So I've been scouring the interwebs for a couple of days with regards to how to implement sprite masking in XNA 4 and C#. Coming from a pet project I did in Flash, this was pretty easy as masks are part of the AS3 library, so implementing one was as simple as giving it a shape, size, and moving the X and Y co-ordinates of the mask to follow my character sprite.

Now I'm looking to do something similar in XNA. Think the Flash move in Pokemon lighting up caves, or, a better contextual example, the torch light effect in Terraria (alas, I can't find suitable pictures, but hopefully the gist is there).

So, essentially, I want to surround my sprite character with a circle - anything within that circle on the map is visible, and everything outside the circle is black.

The ways I've seen people similarly implement masks is via the StencilBuffer, Pixel Shading and via sprite overlay (You have a sprite of your "viewable area", you draw that on top of your player sprite and fill the rest of the viewport with black). Considering the latter two don't really have many directly applicable example projects that I can learn from on the internet (The one applicable StencilBuffer example I found is for WP7 dev, and no Pixel Shader stuff directly solves my problem), I've been leaning more towards the third idea of having a "viewpoint restriction" sprite that you place on top of the character sprite, then fill the rest of the map with black.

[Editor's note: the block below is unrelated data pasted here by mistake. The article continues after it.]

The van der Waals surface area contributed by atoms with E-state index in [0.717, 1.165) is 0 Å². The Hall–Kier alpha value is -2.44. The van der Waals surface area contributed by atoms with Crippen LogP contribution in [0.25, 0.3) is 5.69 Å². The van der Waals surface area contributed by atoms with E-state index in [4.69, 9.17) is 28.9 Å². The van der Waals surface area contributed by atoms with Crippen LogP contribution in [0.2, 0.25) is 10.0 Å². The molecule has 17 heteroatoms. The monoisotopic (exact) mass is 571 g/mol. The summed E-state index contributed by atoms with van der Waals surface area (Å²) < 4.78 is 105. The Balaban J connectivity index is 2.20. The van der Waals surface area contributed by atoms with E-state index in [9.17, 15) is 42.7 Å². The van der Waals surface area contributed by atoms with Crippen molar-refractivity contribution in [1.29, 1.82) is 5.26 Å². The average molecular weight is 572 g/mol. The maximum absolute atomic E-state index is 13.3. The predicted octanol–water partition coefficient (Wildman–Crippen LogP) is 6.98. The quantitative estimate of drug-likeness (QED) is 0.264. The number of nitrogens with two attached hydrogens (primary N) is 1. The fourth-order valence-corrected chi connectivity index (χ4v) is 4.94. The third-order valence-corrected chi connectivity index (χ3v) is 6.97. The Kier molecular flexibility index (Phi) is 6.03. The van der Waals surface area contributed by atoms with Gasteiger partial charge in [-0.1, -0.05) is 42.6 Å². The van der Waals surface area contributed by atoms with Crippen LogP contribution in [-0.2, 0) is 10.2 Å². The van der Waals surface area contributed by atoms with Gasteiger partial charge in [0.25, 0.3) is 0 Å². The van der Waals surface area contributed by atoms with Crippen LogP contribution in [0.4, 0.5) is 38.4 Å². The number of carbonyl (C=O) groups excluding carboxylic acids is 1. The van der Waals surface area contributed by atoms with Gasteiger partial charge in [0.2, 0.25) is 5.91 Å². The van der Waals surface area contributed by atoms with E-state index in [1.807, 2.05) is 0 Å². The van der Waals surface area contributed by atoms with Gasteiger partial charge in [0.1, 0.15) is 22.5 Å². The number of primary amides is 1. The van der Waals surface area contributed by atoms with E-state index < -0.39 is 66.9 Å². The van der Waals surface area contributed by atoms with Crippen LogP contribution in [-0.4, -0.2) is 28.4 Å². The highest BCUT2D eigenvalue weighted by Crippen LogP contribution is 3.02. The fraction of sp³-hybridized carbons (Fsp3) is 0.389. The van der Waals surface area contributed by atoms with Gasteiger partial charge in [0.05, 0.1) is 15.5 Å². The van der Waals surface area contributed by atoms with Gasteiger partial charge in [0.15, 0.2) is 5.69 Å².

Is it possible to do this? And if so, could someone please help and link me to something relevant/give me some sample code/pseudo-code to work from. Again, I don't know if even this is the most effective way or if it's just easier to implement a proper mask with a Pixel Shader or StencilBuffer, but I have no idea how to go about that.

What do you guys think the best solution here would be?

  • \$\begingroup\$ A simple implementation, assuming that the viewport will be a fixed size is to just draw a texture above everything else with a transparent circle cut out of the middle. It would save processing power by not having to use Shaders, but would however lack the dynamics of them. \$\endgroup\$ – Austin Brunkhorst Jul 22 '12 at 8:59

Well, a pixel perfect way would be to use a stencil buffer where you you make the shape you want in advance and set that as the stencil then draw. But a crude method would be to use distance checks and don't draw anything outside that region and then just draw a black frame with a cutout around what you want (sort of like a stencil buffer)

| improve this answer | |

Your Answer

By clicking “Post Your Answer”, you agree to our terms of service, privacy policy and cookie policy

Not the answer you're looking for? Browse other questions tagged or ask your own question.